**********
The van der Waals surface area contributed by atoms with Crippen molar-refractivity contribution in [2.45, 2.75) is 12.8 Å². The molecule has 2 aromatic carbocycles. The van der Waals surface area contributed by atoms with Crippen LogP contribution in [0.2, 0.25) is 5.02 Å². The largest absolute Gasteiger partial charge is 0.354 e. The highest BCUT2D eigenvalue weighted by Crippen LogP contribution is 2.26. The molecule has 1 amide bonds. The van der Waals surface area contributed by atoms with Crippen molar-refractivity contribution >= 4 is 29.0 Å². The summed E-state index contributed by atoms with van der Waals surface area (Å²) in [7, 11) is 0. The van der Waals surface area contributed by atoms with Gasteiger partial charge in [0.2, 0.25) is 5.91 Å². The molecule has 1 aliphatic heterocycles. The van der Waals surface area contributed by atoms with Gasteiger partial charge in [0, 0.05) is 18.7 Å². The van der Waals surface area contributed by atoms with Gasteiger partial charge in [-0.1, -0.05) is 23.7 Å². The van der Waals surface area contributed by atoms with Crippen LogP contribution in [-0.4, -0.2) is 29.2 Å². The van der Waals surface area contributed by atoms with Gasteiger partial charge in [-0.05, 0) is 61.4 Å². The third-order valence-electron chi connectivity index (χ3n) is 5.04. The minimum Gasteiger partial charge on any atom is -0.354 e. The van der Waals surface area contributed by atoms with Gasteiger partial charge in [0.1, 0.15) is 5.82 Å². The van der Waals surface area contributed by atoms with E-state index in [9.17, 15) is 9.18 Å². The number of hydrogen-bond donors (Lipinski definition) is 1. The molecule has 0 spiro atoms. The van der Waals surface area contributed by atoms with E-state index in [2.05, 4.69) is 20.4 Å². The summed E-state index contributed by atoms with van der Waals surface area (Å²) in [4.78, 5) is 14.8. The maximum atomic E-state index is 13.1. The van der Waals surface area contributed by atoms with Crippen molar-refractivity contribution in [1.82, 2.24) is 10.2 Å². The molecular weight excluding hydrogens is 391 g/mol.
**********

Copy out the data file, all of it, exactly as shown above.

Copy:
The van der Waals surface area contributed by atoms with Crippen molar-refractivity contribution in [2.45, 2.75) is 12.8 Å². The molecule has 2 aromatic carbocycles. The van der Waals surface area contributed by atoms with Crippen LogP contribution in [0.2, 0.25) is 5.02 Å². The largest absolute Gasteiger partial charge is 0.354 e. The highest BCUT2D eigenvalue weighted by Crippen LogP contribution is 2.26. The molecule has 1 amide bonds. The van der Waals surface area contributed by atoms with Crippen molar-refractivity contribution >= 4 is 29.0 Å². The summed E-state index contributed by atoms with van der Waals surface area (Å²) in [7, 11) is 0. The van der Waals surface area contributed by atoms with Gasteiger partial charge in [0.2, 0.25) is 5.91 Å². The molecule has 1 aliphatic heterocycles. The van der Waals surface area contributed by atoms with Gasteiger partial charge in [0, 0.05) is 18.7 Å². The van der Waals surface area contributed by atoms with Gasteiger partial charge in [-0.1, -0.05) is 23.7 Å². The van der Waals surface area contributed by atoms with Crippen LogP contribution in [-0.4, -0.2) is 29.2 Å². The van der Waals surface area contributed by atoms with Gasteiger partial charge in [-0.05, 0) is 61.4 Å². The third-order valence-electron chi connectivity index (χ3n) is 5.04. The minimum Gasteiger partial charge on any atom is -0.354 e. The van der Waals surface area contributed by atoms with Gasteiger partial charge in [0.1, 0.15) is 5.82 Å². The van der Waals surface area contributed by atoms with E-state index in [9.17, 15) is 9.18 Å². The number of hydrogen-bond donors (Lipinski definition) is 1. The molecule has 0 spiro atoms. The van der Waals surface area contributed by atoms with E-state index in [2.05, 4.69) is 20.4 Å². The summed E-state index contributed by atoms with van der Waals surface area (Å²) in [4.78, 5) is 14.8. The maximum atomic E-state index is 13.1. The van der Waals surface area contributed by atoms with Crippen molar-refractivity contribution in [1.82, 2.24) is 10.2 Å². The molecular weight excluding hydrogens is 391 g/mol.